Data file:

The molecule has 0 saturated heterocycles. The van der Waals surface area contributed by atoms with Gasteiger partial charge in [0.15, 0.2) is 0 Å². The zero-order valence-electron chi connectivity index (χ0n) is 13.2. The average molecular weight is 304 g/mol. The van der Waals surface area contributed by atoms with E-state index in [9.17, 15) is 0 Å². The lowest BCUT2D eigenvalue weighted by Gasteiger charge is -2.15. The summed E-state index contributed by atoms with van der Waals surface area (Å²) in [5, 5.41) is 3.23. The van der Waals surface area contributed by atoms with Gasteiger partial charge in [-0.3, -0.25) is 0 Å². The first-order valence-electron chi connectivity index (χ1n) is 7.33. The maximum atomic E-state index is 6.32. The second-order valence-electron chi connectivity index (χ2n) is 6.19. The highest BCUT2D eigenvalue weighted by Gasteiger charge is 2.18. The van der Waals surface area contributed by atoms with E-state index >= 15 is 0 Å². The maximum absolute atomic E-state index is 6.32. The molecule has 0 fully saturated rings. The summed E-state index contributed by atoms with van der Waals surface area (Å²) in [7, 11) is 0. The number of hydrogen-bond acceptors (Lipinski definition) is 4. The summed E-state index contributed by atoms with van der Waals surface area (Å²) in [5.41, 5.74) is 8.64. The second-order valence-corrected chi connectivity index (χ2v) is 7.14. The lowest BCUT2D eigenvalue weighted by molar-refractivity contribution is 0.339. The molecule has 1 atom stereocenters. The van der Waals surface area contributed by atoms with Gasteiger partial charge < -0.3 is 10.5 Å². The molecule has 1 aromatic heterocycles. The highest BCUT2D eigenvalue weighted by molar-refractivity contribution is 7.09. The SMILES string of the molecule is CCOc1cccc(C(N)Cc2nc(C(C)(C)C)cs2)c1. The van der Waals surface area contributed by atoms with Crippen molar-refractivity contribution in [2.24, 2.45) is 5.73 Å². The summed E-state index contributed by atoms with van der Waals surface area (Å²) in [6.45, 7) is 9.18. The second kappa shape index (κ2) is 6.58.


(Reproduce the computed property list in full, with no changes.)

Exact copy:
The molecule has 0 saturated heterocycles. The van der Waals surface area contributed by atoms with Gasteiger partial charge in [0.15, 0.2) is 0 Å². The zero-order valence-electron chi connectivity index (χ0n) is 13.2. The average molecular weight is 304 g/mol. The van der Waals surface area contributed by atoms with E-state index in [9.17, 15) is 0 Å². The lowest BCUT2D eigenvalue weighted by Gasteiger charge is -2.15. The summed E-state index contributed by atoms with van der Waals surface area (Å²) in [5, 5.41) is 3.23. The van der Waals surface area contributed by atoms with Gasteiger partial charge in [-0.3, -0.25) is 0 Å². The first-order valence-electron chi connectivity index (χ1n) is 7.33. The maximum atomic E-state index is 6.32. The second-order valence-electron chi connectivity index (χ2n) is 6.19. The highest BCUT2D eigenvalue weighted by Gasteiger charge is 2.18. The van der Waals surface area contributed by atoms with E-state index >= 15 is 0 Å². The maximum absolute atomic E-state index is 6.32. The molecule has 0 fully saturated rings. The summed E-state index contributed by atoms with van der Waals surface area (Å²) in [7, 11) is 0. The number of hydrogen-bond acceptors (Lipinski definition) is 4. The summed E-state index contributed by atoms with van der Waals surface area (Å²) in [5.41, 5.74) is 8.64. The second-order valence-corrected chi connectivity index (χ2v) is 7.14. The lowest BCUT2D eigenvalue weighted by molar-refractivity contribution is 0.339. The molecule has 1 atom stereocenters. The van der Waals surface area contributed by atoms with Gasteiger partial charge < -0.3 is 10.5 Å². The molecule has 1 aromatic heterocycles. The highest BCUT2D eigenvalue weighted by molar-refractivity contribution is 7.09. The SMILES string of the molecule is CCOc1cccc(C(N)Cc2nc(C(C)(C)C)cs2)c1. The van der Waals surface area contributed by atoms with Crippen molar-refractivity contribution in [2.24, 2.45) is 5.73 Å². The summed E-state index contributed by atoms with van der Waals surface area (Å²) in [6.45, 7) is 9.18. The second kappa shape index (κ2) is 6.58.